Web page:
The Transpersonal Dimension
The platonic soul brings to the mind organizing principles elaborated during her voyages to the land of Ideas. She conveys a body of knowledge developed beyond the human species that cannot be created by individuals. These Truths have been set before an individual’s birth, and the individual’s thoughts have no impact on their content. For a number of psychotherapists who are Idealists, Plato’s interpretation of the soul is a metaphor that has permitted humans to become more conscious of the fact that their mind has transpersonal35 or supra-ordinate36 content. This is the content that led Jung to the notion of the collective unconscious.37 Ervin Laszlo38 even goes so far as to speak of a panmind, or pan-psyche, that is, a global knowledge that is rooted in every cell.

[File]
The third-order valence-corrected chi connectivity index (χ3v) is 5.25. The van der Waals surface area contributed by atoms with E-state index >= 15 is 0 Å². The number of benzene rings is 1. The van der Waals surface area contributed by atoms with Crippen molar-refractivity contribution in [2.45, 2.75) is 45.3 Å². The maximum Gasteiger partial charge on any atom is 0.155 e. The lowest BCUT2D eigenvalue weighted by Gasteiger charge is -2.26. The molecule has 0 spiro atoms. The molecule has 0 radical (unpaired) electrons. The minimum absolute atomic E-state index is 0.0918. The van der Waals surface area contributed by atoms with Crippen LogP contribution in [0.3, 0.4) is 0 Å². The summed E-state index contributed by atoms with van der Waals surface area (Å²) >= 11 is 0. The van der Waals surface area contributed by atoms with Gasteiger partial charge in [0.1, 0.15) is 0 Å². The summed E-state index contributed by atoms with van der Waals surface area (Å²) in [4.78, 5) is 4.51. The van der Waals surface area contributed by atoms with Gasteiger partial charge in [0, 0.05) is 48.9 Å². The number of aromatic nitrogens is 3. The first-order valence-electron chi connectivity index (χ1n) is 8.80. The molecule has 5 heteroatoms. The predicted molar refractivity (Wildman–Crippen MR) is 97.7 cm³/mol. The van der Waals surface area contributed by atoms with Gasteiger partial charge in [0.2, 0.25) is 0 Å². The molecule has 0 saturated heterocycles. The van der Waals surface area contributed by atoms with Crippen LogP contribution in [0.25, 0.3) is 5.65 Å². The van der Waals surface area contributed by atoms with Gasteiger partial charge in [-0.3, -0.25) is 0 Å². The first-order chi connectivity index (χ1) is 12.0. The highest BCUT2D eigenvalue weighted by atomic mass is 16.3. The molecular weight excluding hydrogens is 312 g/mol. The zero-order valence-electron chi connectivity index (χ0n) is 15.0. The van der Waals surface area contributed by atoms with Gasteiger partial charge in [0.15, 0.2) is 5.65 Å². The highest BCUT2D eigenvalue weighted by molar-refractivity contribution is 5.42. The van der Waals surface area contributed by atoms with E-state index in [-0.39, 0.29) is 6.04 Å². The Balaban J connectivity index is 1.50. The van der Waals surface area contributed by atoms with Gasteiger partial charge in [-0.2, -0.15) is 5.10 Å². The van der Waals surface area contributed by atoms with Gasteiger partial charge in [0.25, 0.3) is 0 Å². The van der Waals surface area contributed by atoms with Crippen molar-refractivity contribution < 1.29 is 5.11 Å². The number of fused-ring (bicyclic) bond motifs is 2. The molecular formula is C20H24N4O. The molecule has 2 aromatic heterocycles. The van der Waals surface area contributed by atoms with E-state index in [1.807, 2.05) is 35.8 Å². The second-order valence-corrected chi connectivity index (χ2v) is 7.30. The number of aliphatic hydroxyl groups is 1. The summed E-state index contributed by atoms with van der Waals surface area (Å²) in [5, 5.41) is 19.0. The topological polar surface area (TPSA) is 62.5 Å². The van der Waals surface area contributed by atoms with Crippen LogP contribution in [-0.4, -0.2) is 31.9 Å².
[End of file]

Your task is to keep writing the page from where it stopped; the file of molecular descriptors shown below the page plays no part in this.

A more academic vision of the transpersonal mechanisms defines them as elaborations that influence an individual psyche but have not been created or elaborated by it. At most, a person can only add a nuance to the general structure. Once this definition is accepted, one can distinguish several forms of transpersonalâ contents:
1. The innate mechanisms, like the way that the eyes transform light to create the perception of the color red.
2. The systems created by culture (language, ethical systems, morality, religions, etc.).
3. The academic disciplines suggest the construction of transpersonal truths. Scientific research is perhaps influenced in a prominent way by particular personalities (like Aristotle and Newton), but it is built on the themes studied by thousands of research teams over the centuries.39
4. These days, the term transpersonal is mostly used by authors like Ken Wilber40 in a spiritual context to designate the forces that enliven an individual without his understanding of it, and that are deeply felt as an experience of transcendence, such as the Buddhist state of illumination.